The civil rights movement had plenty of enemies. There was the KKK, which bombed black churches and harassed protesters. There were countless White Citizens Councils: groups of segregationists that secretly tracked the movements of civil rights leaders and worked to counter voter registration drives and school integration. But perhaps the movement’s most powerful enemy was the Federal Bureau of Investigation, which spied on, meddled with and targeted civil rights leaders for decades.

It might come as a surprise, then, that Thurgood Marshall—the first African American justice of the United States Supreme Court and an outspoken advocate of civil rights—provided the FBI with information about the civil rights movement throughout the 1950s.

Was Marshall an FBI snitch? When his secret relationship with the FBI was revealed by reporters after the justice’s death, it seemed like that might be the case. But the story of Marshall’s relationship with a group that terrorized the civil rights movement he so publicly supported is anything but simple.

As a black man growing up in the American South under Jim Crow segregation, Marshall was more than familiar with the discrimination that sparked the civil rights movement. The descendant of slaves, Marshall’s father worked at the Gibson Island Club in Maryland—a country club that prohibited African American and Jewish members.

Autherine Lucy and Thurgood Marshall, her lawyer, entering the NAACP office for a press conference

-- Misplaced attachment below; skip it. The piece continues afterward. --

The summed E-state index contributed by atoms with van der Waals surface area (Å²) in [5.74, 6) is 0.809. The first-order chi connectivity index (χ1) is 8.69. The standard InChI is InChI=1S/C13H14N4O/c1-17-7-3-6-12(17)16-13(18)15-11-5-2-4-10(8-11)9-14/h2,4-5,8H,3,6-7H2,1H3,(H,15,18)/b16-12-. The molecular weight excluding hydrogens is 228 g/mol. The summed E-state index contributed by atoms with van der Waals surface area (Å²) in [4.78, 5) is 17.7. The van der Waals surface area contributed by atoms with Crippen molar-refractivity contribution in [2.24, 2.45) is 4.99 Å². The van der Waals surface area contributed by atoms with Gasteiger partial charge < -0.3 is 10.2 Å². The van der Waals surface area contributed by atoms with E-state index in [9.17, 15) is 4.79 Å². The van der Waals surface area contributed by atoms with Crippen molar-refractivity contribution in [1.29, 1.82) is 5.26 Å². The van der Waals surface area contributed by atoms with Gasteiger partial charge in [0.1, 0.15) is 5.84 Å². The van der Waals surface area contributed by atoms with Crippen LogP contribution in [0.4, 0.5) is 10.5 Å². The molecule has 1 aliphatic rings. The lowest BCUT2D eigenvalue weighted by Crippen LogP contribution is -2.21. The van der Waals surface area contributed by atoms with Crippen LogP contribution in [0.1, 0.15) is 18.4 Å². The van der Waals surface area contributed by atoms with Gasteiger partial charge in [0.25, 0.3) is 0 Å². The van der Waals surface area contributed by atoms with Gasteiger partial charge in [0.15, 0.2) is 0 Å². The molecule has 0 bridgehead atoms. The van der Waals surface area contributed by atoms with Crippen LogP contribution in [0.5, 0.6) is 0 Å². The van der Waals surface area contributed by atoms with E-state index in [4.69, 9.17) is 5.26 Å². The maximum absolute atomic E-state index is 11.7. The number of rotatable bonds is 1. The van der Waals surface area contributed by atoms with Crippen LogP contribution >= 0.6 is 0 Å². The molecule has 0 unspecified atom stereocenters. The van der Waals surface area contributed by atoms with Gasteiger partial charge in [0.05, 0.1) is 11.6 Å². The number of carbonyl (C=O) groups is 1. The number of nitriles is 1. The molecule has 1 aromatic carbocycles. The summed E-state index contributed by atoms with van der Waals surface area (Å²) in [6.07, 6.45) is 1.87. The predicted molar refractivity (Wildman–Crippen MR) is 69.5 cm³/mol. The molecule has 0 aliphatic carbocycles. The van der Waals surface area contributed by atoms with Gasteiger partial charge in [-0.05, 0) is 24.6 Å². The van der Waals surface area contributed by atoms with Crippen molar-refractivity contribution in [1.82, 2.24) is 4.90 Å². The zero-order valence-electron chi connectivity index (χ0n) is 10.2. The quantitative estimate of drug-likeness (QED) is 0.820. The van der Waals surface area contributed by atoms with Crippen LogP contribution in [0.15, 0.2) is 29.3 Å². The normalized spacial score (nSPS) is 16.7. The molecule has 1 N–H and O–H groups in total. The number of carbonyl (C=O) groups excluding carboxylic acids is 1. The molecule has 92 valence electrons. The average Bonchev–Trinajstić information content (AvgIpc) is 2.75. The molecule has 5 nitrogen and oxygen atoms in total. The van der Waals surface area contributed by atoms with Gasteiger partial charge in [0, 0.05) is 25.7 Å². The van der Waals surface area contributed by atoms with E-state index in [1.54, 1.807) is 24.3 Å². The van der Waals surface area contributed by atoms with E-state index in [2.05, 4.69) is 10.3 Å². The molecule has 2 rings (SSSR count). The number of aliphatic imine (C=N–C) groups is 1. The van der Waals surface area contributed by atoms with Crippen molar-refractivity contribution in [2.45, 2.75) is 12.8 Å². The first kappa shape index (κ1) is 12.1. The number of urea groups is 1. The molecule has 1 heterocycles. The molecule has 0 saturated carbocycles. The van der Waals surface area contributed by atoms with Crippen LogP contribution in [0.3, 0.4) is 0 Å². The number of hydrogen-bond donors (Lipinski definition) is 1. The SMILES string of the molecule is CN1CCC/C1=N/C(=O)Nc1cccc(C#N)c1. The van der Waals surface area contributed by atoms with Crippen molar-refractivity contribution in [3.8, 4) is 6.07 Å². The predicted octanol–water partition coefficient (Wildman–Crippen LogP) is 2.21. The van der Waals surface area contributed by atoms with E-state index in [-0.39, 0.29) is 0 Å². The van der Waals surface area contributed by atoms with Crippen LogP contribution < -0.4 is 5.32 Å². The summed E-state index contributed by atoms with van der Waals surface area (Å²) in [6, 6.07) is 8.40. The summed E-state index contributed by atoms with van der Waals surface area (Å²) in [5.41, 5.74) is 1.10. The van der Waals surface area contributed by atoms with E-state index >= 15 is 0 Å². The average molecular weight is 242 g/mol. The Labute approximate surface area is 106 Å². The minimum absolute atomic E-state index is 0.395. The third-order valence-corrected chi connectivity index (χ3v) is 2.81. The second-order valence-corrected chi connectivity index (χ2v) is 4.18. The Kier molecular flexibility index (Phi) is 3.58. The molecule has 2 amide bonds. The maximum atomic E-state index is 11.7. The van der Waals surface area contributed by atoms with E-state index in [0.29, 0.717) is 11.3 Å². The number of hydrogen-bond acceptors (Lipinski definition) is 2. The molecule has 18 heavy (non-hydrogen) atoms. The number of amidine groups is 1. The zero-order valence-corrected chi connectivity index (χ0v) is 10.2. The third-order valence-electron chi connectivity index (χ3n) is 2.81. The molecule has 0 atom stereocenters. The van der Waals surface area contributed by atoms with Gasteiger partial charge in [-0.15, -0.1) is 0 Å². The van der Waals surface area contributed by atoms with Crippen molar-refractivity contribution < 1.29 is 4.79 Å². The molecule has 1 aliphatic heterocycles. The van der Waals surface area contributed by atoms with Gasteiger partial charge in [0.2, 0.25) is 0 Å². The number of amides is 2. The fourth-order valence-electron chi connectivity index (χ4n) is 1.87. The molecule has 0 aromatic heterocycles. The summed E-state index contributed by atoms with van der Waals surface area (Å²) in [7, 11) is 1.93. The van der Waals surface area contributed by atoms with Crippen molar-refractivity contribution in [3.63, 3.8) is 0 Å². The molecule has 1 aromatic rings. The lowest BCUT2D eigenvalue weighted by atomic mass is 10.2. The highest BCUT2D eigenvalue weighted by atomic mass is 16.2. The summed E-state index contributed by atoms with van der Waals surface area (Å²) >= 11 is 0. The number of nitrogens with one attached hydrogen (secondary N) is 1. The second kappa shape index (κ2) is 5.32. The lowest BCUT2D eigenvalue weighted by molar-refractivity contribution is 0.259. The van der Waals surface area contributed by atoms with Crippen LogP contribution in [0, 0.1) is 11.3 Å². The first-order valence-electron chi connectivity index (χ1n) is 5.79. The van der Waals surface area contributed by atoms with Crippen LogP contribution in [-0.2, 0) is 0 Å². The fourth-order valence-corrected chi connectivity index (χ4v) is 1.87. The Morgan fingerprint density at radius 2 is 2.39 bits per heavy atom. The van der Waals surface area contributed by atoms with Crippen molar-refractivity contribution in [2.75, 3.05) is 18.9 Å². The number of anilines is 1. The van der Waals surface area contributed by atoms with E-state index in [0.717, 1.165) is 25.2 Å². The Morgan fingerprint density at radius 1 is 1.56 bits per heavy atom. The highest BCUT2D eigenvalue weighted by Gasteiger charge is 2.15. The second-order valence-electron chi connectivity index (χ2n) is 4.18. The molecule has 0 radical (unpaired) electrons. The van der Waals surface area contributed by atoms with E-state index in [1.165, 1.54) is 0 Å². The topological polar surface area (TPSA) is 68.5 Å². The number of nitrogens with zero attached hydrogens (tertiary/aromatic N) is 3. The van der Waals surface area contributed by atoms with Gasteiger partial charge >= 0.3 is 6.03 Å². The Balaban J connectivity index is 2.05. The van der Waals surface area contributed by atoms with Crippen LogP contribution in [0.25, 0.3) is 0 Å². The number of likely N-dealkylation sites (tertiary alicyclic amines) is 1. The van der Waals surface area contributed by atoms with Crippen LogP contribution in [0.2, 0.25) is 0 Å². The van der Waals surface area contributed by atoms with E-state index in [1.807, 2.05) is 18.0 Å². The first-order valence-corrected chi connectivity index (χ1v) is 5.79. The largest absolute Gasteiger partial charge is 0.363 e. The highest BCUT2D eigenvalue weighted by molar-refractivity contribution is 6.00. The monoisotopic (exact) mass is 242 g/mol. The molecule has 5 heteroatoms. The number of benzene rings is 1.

Al Pucci/NY Daily News Archive via Getty Images
Autherine Lucy and Thurgood Marshall, her lawyer, entering the NAACP office for a press conference

In 1930, Marshall came face to face with institutional segregation when he was denied admission to the University of Maryland law school because of his race. That experience, and his determination that the Constitution be applied equally to all, informed his future career. He began to attack state-sponsored segregation as a young attorney, and developed close ties with the National Association for the Advancement of Colored People along the way. As a member of the group, Marshall founded its legal defense fund, acted as its chief legal counsel for a time and regularly defended it in court.

Those public actions caught the eye of the FBI. Marshall was a member of the National Lawyers Guild, a group that represented labor unions, civil rights groups and, during the Red Scare after World War II, a number of suspected Communists. Files from the era show that the bureau monitored the group closely, even wiretapping its members and asking for personal denouncements from their associates.

Marshall was on the FBI’s radar because of his membership in the NLG. But he wondered if cooperating with the bureau might be a way to protect the NAACP from accusations of communism. First, he got himself on the FBI’s radar by writing letters to the agency claiming that they weren’t doing enough to protect black Southerners. He even met with the bureau’s director, J. Edgar Hoover, after exchanging a series of heated letters criticizing the FBI.

He’d been in the FBI’s sights before—but now Marshall was well aware he was being spied on. He tolerated that surveillance in exchange for the ability to potentially protect the NAACP. The civil rights lawyer, like the agency, was increasingly concerned that communists might be infiltrating the NAACP.

Marshall and other civil rights leaders knew that being associated with communists at the height of the Red Scare would diminish the organization’s credibility and damage its reputation. The FBI, Marshall thought, might help shield the NAACP in exchange for information about communists (and, perhaps, focus on other organizations instead). And so he began feeding select information to the bureau.